The longevity of this particular story in movies is incredible. I wonder why they return to it over and over again. You never hear about a big fan base for these movies, but still they must be incredibly popular.
 
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Gerald

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I'm always amazed at how close the story is to the Spanish horrorfilm 'Who can kill a Child' from 1976. It is exactly the same premise, just on a Spanish island instead of a Nebraska town. Of course in the Spanish film there is no corn, but just like in the story it's a couple that come to the deserted town and there's nothing at first, until slowly the presence of the children is revealed.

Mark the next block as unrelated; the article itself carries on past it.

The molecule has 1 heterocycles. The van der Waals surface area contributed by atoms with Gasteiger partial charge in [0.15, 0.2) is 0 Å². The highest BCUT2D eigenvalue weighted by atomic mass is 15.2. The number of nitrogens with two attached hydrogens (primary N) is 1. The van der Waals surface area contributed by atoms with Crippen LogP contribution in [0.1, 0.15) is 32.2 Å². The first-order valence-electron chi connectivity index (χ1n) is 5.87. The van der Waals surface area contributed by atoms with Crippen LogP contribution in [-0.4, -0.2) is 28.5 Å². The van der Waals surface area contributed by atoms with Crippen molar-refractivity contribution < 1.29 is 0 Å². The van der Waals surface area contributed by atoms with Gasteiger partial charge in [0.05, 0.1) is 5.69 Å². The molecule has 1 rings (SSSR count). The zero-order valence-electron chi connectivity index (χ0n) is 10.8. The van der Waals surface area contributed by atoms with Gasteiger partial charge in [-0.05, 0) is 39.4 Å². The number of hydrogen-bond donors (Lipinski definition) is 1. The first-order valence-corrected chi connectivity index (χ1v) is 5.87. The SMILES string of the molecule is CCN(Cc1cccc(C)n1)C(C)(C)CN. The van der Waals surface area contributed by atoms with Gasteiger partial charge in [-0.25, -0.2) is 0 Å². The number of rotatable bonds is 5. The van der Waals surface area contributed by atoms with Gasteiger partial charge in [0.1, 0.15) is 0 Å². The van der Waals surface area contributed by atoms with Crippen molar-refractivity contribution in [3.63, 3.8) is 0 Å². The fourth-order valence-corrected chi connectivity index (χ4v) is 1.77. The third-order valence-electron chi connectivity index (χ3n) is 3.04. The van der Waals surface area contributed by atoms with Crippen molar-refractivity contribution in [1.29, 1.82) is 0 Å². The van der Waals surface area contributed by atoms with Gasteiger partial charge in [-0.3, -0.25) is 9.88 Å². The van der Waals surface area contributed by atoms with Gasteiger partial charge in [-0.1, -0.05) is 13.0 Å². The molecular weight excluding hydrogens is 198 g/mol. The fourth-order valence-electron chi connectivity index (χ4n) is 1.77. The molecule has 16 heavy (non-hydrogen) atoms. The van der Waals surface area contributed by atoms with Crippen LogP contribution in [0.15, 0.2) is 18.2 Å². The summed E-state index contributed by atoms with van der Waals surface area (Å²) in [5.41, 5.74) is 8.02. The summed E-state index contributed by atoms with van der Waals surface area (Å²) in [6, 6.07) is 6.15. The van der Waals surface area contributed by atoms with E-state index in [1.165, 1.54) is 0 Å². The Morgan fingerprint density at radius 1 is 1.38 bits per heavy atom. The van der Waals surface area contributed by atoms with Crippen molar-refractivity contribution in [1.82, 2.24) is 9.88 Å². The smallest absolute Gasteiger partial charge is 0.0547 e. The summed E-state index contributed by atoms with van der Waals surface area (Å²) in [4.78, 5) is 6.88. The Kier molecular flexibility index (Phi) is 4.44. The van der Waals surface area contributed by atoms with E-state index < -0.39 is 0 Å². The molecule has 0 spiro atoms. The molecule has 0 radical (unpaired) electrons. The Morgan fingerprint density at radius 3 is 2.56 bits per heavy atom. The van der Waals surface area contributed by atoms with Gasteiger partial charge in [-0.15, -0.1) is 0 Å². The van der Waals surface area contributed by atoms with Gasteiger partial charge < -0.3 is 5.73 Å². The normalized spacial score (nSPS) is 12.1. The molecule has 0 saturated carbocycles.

And both take place in the heat in the summer. And they both have a scene involving a church, although in the Spanish film it's not emphasized the children are killing because of religion - there is no real reason given, but actual newsreel footage of children suffering because of wars is shown at the beginning, so it is implied the children are fed up with how they have to suffer because of how adults keep fighting each other in wars. In any case it's left up mainly to your imagination, but the newsreel footage has to mean something, otherwise it wasn't put there at the start of the film.

The story was published about a year after the film premiered in Spain, but the film came out a year after the story in the US. So SK could have only seen the film if he had been in Europe when it premiered.

 
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Gerald

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Sep 8, 2011